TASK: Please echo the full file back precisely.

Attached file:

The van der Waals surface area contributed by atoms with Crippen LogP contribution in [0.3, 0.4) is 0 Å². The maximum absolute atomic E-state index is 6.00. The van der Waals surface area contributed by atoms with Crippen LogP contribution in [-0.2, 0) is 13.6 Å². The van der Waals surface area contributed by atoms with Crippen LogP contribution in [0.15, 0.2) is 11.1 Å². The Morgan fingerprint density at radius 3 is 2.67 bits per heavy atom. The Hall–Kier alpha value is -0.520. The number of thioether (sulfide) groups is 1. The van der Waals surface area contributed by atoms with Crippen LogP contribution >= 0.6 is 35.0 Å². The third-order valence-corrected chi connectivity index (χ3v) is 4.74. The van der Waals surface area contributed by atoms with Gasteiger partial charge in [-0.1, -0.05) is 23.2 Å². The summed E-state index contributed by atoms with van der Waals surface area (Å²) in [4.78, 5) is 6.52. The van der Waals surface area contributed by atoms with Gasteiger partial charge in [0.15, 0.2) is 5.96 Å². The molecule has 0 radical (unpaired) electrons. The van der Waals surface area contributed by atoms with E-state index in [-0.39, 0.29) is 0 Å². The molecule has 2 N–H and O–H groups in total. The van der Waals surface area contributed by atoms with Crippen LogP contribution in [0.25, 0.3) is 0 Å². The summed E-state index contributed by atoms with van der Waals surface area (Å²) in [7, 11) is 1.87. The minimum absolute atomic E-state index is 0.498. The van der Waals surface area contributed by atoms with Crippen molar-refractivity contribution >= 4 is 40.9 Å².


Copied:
The van der Waals surface area contributed by atoms with Crippen LogP contribution in [0.3, 0.4) is 0 Å². The maximum absolute atomic E-state index is 6.00. The van der Waals surface area contributed by atoms with Crippen LogP contribution in [-0.2, 0) is 13.6 Å². The van der Waals surface area contributed by atoms with Crippen LogP contribution in [0.15, 0.2) is 11.1 Å². The Morgan fingerprint density at radius 3 is 2.67 bits per heavy atom. The Hall–Kier alpha value is -0.520. The number of thioether (sulfide) groups is 1. The van der Waals surface area contributed by atoms with Crippen LogP contribution >= 0.6 is 35.0 Å². The third-order valence-corrected chi connectivity index (χ3v) is 4.74. The van der Waals surface area contributed by atoms with Gasteiger partial charge in [-0.1, -0.05) is 23.2 Å². The summed E-state index contributed by atoms with van der Waals surface area (Å²) in [4.78, 5) is 6.52. The van der Waals surface area contributed by atoms with Gasteiger partial charge in [0.15, 0.2) is 5.96 Å². The molecule has 0 radical (unpaired) electrons. The van der Waals surface area contributed by atoms with E-state index in [-0.39, 0.29) is 0 Å². The molecule has 2 N–H and O–H groups in total. The van der Waals surface area contributed by atoms with Crippen LogP contribution in [0.25, 0.3) is 0 Å². The summed E-state index contributed by atoms with van der Waals surface area (Å²) in [7, 11) is 1.87. The minimum absolute atomic E-state index is 0.498. The van der Waals surface area contributed by atoms with Crippen molar-refractivity contribution >= 4 is 40.9 Å².